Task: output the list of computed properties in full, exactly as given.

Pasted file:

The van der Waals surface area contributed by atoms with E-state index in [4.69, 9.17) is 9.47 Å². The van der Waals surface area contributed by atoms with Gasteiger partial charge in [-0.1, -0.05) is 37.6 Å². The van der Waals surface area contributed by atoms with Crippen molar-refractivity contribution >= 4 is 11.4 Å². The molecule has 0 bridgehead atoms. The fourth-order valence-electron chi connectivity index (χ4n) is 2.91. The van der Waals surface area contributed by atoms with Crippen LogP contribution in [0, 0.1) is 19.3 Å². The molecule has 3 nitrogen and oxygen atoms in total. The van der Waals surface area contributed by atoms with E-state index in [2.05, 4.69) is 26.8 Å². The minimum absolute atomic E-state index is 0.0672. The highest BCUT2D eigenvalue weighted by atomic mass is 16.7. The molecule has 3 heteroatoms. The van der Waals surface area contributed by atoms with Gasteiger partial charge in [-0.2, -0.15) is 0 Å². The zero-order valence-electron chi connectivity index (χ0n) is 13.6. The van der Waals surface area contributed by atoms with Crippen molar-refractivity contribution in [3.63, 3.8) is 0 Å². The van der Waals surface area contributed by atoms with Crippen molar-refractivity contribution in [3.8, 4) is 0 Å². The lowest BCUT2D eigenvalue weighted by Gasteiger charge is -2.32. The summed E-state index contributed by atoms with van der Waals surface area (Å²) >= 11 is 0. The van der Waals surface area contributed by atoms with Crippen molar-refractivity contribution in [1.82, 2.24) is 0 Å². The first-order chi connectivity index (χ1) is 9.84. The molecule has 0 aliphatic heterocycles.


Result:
The van der Waals surface area contributed by atoms with E-state index in [4.69, 9.17) is 9.47 Å². The van der Waals surface area contributed by atoms with Gasteiger partial charge in [-0.1, -0.05) is 37.6 Å². The van der Waals surface area contributed by atoms with Crippen molar-refractivity contribution >= 4 is 11.4 Å². The molecule has 0 bridgehead atoms. The fourth-order valence-electron chi connectivity index (χ4n) is 2.91. The van der Waals surface area contributed by atoms with Crippen LogP contribution in [0, 0.1) is 19.3 Å². The molecule has 3 nitrogen and oxygen atoms in total. The van der Waals surface area contributed by atoms with E-state index in [2.05, 4.69) is 26.8 Å². The minimum absolute atomic E-state index is 0.0672. The highest BCUT2D eigenvalue weighted by atomic mass is 16.7. The molecule has 3 heteroatoms. The van der Waals surface area contributed by atoms with Gasteiger partial charge in [-0.2, -0.15) is 0 Å². The zero-order valence-electron chi connectivity index (χ0n) is 13.6. The van der Waals surface area contributed by atoms with Crippen molar-refractivity contribution in [3.63, 3.8) is 0 Å². The van der Waals surface area contributed by atoms with Crippen molar-refractivity contribution in [3.8, 4) is 0 Å². The lowest BCUT2D eigenvalue weighted by Gasteiger charge is -2.32. The summed E-state index contributed by atoms with van der Waals surface area (Å²) >= 11 is 0. The van der Waals surface area contributed by atoms with Crippen molar-refractivity contribution in [1.82, 2.24) is 0 Å². The first-order chi connectivity index (χ1) is 9.84. The molecule has 0 aliphatic heterocycles.